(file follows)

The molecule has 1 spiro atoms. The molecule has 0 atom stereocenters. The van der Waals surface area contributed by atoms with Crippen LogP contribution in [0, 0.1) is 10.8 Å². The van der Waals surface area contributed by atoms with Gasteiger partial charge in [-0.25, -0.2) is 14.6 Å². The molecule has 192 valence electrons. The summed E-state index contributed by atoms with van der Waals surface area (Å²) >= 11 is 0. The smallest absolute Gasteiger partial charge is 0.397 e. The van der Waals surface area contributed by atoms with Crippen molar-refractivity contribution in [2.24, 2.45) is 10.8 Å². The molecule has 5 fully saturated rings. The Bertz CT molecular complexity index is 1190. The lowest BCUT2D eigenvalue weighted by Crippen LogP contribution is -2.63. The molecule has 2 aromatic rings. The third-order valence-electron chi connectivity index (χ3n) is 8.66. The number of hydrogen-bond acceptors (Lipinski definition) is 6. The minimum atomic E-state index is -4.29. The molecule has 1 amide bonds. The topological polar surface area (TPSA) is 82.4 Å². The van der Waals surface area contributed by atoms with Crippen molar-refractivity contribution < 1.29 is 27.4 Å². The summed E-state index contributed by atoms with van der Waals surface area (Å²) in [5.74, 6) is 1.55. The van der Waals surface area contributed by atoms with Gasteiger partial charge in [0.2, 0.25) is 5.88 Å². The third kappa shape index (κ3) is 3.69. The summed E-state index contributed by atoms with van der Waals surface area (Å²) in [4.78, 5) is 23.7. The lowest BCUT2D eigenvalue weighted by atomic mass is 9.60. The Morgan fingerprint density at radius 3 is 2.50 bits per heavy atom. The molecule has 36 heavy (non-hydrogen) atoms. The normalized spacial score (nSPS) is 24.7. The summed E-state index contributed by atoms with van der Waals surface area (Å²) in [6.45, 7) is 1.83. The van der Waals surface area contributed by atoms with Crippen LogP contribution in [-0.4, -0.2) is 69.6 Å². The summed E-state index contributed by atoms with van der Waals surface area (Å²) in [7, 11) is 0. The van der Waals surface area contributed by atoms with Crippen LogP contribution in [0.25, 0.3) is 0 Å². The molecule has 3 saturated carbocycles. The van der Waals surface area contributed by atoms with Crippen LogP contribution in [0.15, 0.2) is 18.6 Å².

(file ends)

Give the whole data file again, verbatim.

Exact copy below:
The molecule has 1 spiro atoms. The molecule has 0 atom stereocenters. The van der Waals surface area contributed by atoms with Crippen LogP contribution in [0, 0.1) is 10.8 Å². The van der Waals surface area contributed by atoms with Gasteiger partial charge in [-0.25, -0.2) is 14.6 Å². The molecule has 192 valence electrons. The summed E-state index contributed by atoms with van der Waals surface area (Å²) >= 11 is 0. The smallest absolute Gasteiger partial charge is 0.397 e. The van der Waals surface area contributed by atoms with Crippen molar-refractivity contribution in [2.24, 2.45) is 10.8 Å². The molecule has 5 fully saturated rings. The Bertz CT molecular complexity index is 1190. The lowest BCUT2D eigenvalue weighted by Crippen LogP contribution is -2.63. The molecule has 2 aromatic rings. The third-order valence-electron chi connectivity index (χ3n) is 8.66. The number of hydrogen-bond acceptors (Lipinski definition) is 6. The minimum atomic E-state index is -4.29. The molecule has 1 amide bonds. The topological polar surface area (TPSA) is 82.4 Å². The van der Waals surface area contributed by atoms with Crippen molar-refractivity contribution < 1.29 is 27.4 Å². The summed E-state index contributed by atoms with van der Waals surface area (Å²) in [5.74, 6) is 1.55. The van der Waals surface area contributed by atoms with Gasteiger partial charge in [0.2, 0.25) is 5.88 Å². The third kappa shape index (κ3) is 3.69. The summed E-state index contributed by atoms with van der Waals surface area (Å²) in [4.78, 5) is 23.7. The lowest BCUT2D eigenvalue weighted by atomic mass is 9.60. The Morgan fingerprint density at radius 3 is 2.50 bits per heavy atom. The molecule has 36 heavy (non-hydrogen) atoms. The normalized spacial score (nSPS) is 24.7. The summed E-state index contributed by atoms with van der Waals surface area (Å²) in [6.45, 7) is 1.83. The van der Waals surface area contributed by atoms with Crippen LogP contribution in [-0.4, -0.2) is 69.6 Å². The summed E-state index contributed by atoms with van der Waals surface area (Å²) in [7, 11) is 0. The van der Waals surface area contributed by atoms with Crippen LogP contribution in [0.25, 0.3) is 0 Å². The molecule has 3 saturated carbocycles. The van der Waals surface area contributed by atoms with Crippen LogP contribution in [0.15, 0.2) is 18.6 Å².